I grew up in a fundamentalist missionary family that in the 1970s and 80s morphed into my father's activity as one of the founders of the Religious Right. We would hobnob with Republican leaders from Ronald Reagan to Gerald Ford and the Bush family, Jack Kemp and many others. One day it dawned on me that the far right of the Republican Party --- in other words its base --- actually hates America.
Before no other country on the planet does the United States kneel and plead like this. In other trouble spots, America takes a different tone. It bombs in Afghanistan, invades Iraq and threatens sanctions against Iran and North Korea. Did anyone in Washington consider begging Saddam Hussein to withdraw from occupied territory in Kuwait?
Kudos to the New York Times, and to reporters Dexter Filkins, Mark Mazzetti and James Risen, for their lead article today reporting that Ahmed Wali Karzai, brother of Afghanistan’s stunningly corrupt President Hamid Karzai, a leading drug lord in the world’s major opium-producing nation, has for eight years been on the CIA payroll.
What the article didn’t mention at all is that there is a clear historical pattern here. During the Vietnam War, the CIA, and its Air America airline front-company, were neck deep in the Southeast Asian heroin trade. At the time, it was Southeast Asia, not Afghanistan, that was the leading producer and exporter of opium, mostly to the US, where there was a heroin epidemic.
You can convince Americans of the miracle of Israel's founding and the justice of her struggle against terror and rejection. You can convince them that it makes demographic and political sense for Israel to trade settlements near Jerusalem to the Palestinian Authority in return for land elsewhere in Israel.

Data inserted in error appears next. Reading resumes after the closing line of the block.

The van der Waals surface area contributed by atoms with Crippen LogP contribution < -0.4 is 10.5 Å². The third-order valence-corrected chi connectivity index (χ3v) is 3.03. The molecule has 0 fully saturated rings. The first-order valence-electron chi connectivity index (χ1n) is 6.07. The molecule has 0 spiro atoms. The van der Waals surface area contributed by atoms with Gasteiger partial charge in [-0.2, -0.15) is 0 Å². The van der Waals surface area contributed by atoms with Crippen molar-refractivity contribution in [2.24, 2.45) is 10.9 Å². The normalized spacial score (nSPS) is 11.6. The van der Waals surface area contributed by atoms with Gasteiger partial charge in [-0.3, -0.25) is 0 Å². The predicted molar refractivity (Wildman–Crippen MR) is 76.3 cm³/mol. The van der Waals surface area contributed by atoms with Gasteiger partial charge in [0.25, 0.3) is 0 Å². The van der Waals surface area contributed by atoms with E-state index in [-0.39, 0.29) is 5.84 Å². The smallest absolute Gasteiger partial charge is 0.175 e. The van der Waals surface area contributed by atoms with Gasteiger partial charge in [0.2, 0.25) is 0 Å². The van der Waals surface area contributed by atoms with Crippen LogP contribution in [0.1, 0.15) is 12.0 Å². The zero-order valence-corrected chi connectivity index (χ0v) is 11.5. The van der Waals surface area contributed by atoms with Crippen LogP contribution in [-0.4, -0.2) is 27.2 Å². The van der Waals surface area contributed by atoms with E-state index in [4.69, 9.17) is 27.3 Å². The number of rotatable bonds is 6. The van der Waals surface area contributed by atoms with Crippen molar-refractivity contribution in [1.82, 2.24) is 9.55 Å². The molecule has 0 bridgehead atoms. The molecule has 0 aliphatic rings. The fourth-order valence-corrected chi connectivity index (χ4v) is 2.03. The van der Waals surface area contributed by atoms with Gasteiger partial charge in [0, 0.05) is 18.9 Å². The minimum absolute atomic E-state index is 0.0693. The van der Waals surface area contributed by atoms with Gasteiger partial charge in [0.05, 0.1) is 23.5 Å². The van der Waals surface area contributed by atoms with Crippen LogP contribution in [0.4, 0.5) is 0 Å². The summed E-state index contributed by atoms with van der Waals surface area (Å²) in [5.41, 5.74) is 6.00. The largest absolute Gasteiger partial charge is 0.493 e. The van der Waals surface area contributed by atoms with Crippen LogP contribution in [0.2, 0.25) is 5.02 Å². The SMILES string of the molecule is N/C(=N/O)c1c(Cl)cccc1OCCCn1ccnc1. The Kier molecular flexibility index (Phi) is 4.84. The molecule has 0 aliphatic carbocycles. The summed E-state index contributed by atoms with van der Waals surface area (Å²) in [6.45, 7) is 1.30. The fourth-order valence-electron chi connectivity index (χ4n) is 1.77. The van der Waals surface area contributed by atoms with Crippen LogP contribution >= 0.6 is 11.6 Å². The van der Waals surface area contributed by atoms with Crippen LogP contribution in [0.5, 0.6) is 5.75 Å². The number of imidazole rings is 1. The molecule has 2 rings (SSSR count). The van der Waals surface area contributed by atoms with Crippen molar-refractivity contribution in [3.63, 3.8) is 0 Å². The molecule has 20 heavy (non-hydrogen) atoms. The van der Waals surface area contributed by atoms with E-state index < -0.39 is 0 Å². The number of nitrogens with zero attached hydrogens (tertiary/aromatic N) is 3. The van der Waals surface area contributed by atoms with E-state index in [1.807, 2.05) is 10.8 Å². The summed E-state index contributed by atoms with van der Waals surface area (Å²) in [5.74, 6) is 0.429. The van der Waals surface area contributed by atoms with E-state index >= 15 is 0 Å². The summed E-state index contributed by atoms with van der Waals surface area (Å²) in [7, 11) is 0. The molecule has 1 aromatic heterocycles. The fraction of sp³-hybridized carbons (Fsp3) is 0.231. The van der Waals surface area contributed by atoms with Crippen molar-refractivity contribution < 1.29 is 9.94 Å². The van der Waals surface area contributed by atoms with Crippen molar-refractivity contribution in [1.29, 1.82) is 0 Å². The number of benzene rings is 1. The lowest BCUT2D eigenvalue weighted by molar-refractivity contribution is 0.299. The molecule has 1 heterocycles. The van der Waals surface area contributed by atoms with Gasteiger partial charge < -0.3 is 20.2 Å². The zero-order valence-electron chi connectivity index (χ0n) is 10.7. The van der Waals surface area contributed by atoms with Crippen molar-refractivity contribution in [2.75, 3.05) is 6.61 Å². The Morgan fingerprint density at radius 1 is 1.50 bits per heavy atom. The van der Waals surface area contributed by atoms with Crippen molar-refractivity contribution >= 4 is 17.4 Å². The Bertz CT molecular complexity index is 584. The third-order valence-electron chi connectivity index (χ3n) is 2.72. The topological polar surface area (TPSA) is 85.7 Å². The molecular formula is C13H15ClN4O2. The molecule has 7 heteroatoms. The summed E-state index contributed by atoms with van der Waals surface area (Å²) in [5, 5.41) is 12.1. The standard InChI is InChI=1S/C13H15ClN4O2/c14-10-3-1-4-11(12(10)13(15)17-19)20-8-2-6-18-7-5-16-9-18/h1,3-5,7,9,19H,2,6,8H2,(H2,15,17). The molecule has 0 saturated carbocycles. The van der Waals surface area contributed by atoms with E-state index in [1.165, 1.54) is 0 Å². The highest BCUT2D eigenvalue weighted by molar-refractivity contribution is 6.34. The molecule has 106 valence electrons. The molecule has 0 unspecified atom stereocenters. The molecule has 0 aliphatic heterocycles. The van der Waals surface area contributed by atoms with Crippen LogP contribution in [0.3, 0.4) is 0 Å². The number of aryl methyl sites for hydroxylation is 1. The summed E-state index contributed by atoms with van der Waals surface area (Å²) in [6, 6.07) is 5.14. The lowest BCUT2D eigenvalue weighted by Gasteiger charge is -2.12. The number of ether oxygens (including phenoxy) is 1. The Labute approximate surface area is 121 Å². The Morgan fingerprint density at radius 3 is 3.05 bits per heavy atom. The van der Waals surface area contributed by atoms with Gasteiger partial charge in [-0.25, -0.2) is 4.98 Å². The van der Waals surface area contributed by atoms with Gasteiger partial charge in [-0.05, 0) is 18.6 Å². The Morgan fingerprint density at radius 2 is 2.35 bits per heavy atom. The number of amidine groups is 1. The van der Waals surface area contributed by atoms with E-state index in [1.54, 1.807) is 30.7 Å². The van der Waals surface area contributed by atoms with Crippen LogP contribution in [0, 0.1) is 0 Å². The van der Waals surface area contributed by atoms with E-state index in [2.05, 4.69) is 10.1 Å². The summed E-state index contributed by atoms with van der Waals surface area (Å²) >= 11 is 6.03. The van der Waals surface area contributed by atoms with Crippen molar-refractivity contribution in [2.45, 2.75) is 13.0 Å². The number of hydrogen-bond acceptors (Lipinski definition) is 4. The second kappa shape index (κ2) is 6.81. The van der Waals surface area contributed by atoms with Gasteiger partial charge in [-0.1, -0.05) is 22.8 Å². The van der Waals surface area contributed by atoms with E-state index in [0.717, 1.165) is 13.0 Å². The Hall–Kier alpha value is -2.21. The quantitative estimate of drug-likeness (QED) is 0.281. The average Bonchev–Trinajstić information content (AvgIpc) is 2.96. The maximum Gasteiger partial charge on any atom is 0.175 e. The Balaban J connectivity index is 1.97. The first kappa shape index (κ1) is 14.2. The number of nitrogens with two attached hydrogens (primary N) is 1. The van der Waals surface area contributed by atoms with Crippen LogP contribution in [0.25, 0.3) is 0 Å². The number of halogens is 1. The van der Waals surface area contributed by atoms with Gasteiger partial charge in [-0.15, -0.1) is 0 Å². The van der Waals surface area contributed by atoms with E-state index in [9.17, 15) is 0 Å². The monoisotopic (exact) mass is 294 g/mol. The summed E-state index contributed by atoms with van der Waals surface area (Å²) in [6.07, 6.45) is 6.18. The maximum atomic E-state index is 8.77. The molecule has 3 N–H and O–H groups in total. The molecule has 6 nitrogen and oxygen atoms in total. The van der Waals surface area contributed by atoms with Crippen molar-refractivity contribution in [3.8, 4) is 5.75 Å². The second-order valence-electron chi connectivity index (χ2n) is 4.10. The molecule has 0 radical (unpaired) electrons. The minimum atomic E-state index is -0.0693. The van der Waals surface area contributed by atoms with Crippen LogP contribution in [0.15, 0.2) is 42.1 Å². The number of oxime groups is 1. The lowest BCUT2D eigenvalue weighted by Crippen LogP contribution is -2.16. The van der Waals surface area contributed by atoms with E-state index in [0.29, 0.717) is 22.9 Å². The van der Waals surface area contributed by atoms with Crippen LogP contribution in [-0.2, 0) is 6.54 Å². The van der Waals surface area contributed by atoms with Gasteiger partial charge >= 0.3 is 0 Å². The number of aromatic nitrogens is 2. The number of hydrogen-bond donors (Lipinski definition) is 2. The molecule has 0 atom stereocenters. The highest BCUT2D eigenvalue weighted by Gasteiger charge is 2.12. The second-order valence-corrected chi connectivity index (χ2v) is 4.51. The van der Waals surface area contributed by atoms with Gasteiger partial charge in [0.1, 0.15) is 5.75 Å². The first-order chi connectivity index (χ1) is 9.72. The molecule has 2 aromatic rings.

But you cannot convince Americans that it makes sense for an Israel that supports a Palestinian state to maintain a large settler population in the heart of the West Bank.
Two of the weapons being most frequently used against common people everywhere are omissions and the not-so-carefully constructed lies. Here are just three examples that will ultimately have a huge impact on just how much of the current takedown will eventually either be deadly or will contribute to a critically diminished understanding of just how deadly this attack upon the world may ultimately turn out to be.
We have to begin to understand Kubrick's story from his use of symbols. As I like to say: if a picture is worth a thousand words, then a symbol is worth a thousand pictures. For it will be through the use of symbol that the real story of The Shining can be revealed.
The Manager of the Overlook, while interviewing Jack, has an American Eagle right behind his head. It is as if "The Eagle" is the power behind the Manager.
It's a tough slog, the hundreds of pages of the UN-sponsored report on allegations of war crimes in Gaza. The material is infuriating at times, the content inconsistent, the methodology slapdash. But for anyone who cares about the future of this place, and for anyone who has paid close attention to the hyperbole and factual errors of Israeli leaders in condemning it, the read is more than worthwhile - if only for the key element of its surprise ending: A marked degree of fairness.
It does not question the right of Israel - or, for that matter, the Palestinians - to self-defense, but it accuses both sides of having resorted to war crimes in the course of, or in the name of, defending themselves.
Page 100 of 134